“That’s how it starts…” That was how it all ended, for all the baroque bombast and brazen poetics of its two previous headliners, Panorama 2016 ended not with an inflammatory bang, but a defiantly bittersweet shout into the night as LCD Soundsystem completed their New York homecoming. It’s been five-years since The Long Goodbye, five-years since LCD ended their career at Madison Square Garden–and the interim since has been a lifetime. That all ended late last year, when James Murphy confirmed the band’s return. Since then they’ve played a slew of festivals and even a few New York dates, but Panorama was the band’s biggest gig in their hometown since MSG, and the momentum towards their set had been building all weekend.
When Murphy and company finally walked onstage, dishing out the giddy percussiveness of “Us V Them,” the crowd had reached a fever pitch. We wanted the hits, and they gave us the hits. From the boisterously skittish guitar lines and jangling cowbell of “Daft Punk Is Playing At My House,” to the somber atmospherics and twinkling xylophone of “Someone Great,” there was little room to breathe or recover emotionally between songs, as LCD seamlessly flowed from one to the next. Eventually the nostalgia exploded into a full blown hysteria, which began immediately after the 80’s powered dance party that took place in the aftermath of “I Can Change/You Wanted A Hit” which spurned the crowd of hundreds to dance wildly to their grandiose synthesizers, body-possessing beats, and Murphy’s heart-wrenching croons. Between the colossally heady rumblings of “Get Innocuous” and “Tribulations,” the crowd aptly lost its shit, perhaps the reality of LCD Soundsystem performing in front of them finally hitting, and the jumping, screaming, bodies thrown carelessly around and engulfed by the blamelessly overzealous crowd.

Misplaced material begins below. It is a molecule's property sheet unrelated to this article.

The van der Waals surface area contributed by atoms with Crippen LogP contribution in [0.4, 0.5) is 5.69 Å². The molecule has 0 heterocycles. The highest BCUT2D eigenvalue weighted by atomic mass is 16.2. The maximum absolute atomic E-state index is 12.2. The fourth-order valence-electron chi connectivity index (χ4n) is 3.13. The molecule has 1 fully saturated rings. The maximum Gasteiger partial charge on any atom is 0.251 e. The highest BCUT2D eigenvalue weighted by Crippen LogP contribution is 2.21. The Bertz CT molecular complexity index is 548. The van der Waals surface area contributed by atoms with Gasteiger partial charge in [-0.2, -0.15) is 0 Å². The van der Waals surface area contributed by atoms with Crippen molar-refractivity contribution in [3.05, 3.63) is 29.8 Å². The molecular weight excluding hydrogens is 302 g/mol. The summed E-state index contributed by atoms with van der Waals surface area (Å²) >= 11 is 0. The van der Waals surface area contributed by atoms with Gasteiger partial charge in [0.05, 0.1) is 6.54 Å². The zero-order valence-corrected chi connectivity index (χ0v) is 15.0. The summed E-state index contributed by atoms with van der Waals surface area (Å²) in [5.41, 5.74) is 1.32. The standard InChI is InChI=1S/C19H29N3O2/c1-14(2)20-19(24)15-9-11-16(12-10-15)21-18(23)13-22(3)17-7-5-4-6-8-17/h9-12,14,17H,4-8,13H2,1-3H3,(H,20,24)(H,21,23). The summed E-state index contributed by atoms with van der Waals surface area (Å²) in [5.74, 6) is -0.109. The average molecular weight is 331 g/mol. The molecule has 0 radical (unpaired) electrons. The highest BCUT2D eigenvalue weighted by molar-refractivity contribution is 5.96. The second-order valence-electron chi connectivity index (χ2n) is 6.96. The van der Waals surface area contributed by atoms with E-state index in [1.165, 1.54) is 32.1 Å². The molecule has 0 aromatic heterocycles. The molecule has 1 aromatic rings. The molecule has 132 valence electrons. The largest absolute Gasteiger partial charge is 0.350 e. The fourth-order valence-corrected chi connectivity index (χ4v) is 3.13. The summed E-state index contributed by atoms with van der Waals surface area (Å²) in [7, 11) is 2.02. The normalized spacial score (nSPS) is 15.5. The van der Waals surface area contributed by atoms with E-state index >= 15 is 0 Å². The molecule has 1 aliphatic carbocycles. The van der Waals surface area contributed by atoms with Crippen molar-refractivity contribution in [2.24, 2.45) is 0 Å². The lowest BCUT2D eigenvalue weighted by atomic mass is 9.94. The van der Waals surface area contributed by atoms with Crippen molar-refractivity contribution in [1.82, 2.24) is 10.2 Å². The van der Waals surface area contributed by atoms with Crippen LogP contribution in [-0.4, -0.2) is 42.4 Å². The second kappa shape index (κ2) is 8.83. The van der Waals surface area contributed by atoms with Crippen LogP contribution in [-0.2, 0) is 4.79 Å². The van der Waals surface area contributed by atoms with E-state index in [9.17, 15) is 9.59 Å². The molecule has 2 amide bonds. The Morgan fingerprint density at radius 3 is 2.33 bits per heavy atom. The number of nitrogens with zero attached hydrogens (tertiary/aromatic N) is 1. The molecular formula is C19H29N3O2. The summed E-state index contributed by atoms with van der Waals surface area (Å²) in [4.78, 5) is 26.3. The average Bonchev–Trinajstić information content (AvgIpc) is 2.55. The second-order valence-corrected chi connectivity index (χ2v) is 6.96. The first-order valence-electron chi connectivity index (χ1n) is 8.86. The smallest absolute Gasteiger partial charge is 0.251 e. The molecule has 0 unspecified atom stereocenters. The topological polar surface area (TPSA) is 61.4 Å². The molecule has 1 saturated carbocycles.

As promised by Murphy, talking was kept to a minimum due to their strict time constraints, but his characteristic glee and adorably awkward introductions of bandmates reminded everyone why he was so beloved by them. One fan in the crowd remarked he resembled an aging teddy bear, and the comparison was apt. Like a well oiled machine, the deus ex machina of electronic music and at the same time the dually outdated/avant-garde future of the genre, LCD is forever stuck in this time-loop crossroads of the early 2000’s. Their live show is all the flamboyant perfection it’s always been. LCD’s return at a time when EDM dominates the mainstreams of music and entertainment have given new life to “Losing My Edge,” and it’s poignancy and self-depreciation feels less ironic today, than it did ten or even five years ago. But LCD has never been about arrogant assertions of relevance or pretentious listings of musical credentials–Murphy was there, was everywhere, playing Daft Punk to the rock kids and breaking ground on dance-punk before EDM was even a whispered acronym.
A more than necessary performance of “New York, I Love You But You’re Bringing Me Down,” sent a few fans in the crowd into tears, as the weight of years of pining over the band’s official disbanding (which happened only a few miles away in downtown Manhattan) washed over them. With one final hurrah, LCD resurrected the insanity of its fans’ rabid devotions, and with drop of all drops, they sent a fireball of body quivering ardor into the crowd with “Dance Yrself Clean.” Once again the bodies flew as we danced and shivered alongside one another, moving in earnest to the song’s abrasive bursts of synths and chaotic percussion, not knowing when we’d ever have the chance again. And just as it was sinking in that this was happening, the piano trill of Nancy Wong’s opening medley to “All My Friends” began. Like a force into the night, we cried, moaned, wailed, jittered, and stomped towards that final refrain (“If I could see all my friends tonight…”). We knew we were tired, but as hundreds of voices echoed that same tender sentiment into the night sky with us, the weariness evaporated, replaced by a gut burning verve and the soft hum of Murphy’s outro.